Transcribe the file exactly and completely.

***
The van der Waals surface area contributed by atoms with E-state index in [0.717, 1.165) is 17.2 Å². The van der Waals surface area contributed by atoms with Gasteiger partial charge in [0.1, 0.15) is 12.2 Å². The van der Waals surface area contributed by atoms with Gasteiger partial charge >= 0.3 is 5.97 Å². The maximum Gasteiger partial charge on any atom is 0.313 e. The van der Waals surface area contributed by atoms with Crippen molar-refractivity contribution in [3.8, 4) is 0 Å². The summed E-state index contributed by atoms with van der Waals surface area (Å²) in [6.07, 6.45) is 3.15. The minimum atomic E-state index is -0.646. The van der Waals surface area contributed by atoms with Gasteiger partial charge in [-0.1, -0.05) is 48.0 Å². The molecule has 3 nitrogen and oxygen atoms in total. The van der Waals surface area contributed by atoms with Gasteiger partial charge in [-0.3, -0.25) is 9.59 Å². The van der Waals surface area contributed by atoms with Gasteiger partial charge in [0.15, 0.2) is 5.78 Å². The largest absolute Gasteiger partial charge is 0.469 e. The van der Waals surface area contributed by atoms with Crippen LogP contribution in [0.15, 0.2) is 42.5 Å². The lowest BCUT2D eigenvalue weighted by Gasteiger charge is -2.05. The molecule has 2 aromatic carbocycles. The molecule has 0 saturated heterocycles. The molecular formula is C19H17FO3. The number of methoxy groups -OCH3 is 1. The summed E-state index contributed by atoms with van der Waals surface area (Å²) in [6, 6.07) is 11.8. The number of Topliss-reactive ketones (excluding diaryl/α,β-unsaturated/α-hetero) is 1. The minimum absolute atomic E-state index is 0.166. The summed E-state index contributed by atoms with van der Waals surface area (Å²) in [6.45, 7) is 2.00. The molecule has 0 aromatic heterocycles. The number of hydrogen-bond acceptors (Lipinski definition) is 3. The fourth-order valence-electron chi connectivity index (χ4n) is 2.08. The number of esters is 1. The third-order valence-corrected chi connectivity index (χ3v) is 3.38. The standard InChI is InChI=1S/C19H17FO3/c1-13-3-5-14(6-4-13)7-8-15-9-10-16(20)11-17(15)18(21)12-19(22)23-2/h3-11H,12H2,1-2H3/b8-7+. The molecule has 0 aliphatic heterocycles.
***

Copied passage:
The van der Waals surface area contributed by atoms with E-state index in [0.717, 1.165) is 17.2 Å². The van der Waals surface area contributed by atoms with Gasteiger partial charge in [0.1, 0.15) is 12.2 Å². The van der Waals surface area contributed by atoms with Gasteiger partial charge >= 0.3 is 5.97 Å². The maximum Gasteiger partial charge on any atom is 0.313 e. The van der Waals surface area contributed by atoms with Crippen molar-refractivity contribution in [3.8, 4) is 0 Å². The summed E-state index contributed by atoms with van der Waals surface area (Å²) in [6.07, 6.45) is 3.15. The minimum atomic E-state index is -0.646. The van der Waals surface area contributed by atoms with Gasteiger partial charge in [-0.1, -0.05) is 48.0 Å². The molecule has 3 nitrogen and oxygen atoms in total. The van der Waals surface area contributed by atoms with Gasteiger partial charge in [-0.3, -0.25) is 9.59 Å². The van der Waals surface area contributed by atoms with Gasteiger partial charge in [0.15, 0.2) is 5.78 Å². The largest absolute Gasteiger partial charge is 0.469 e. The van der Waals surface area contributed by atoms with Crippen LogP contribution in [0.15, 0.2) is 42.5 Å². The lowest BCUT2D eigenvalue weighted by Gasteiger charge is -2.05. The molecule has 2 aromatic carbocycles. The molecule has 0 saturated heterocycles. The molecular formula is C19H17FO3. The number of methoxy groups -OCH3 is 1. The summed E-state index contributed by atoms with van der Waals surface area (Å²) in [6, 6.07) is 11.8. The number of Topliss-reactive ketones (excluding diaryl/α,β-unsaturated/α-hetero) is 1. The minimum absolute atomic E-state index is 0.166. The summed E-state index contributed by atoms with van der Waals surface area (Å²) in [6.45, 7) is 2.00. The molecule has 0 aromatic heterocycles. The number of hydrogen-bond acceptors (Lipinski definition) is 3. The fourth-order valence-electron chi connectivity index (χ4n) is 2.08. The number of esters is 1. The third-order valence-corrected chi connectivity index (χ3v) is 3.38. The standard InChI is InChI=1S/C19H17FO3/c1-13-3-5-14(6-4-13)7-8-15-9-10-16(20)11-17(15)18(21)12-19(22)23-2/h3-11H,12H2,1-2H3/b8-7+. The molecule has 0 aliphatic heterocycles.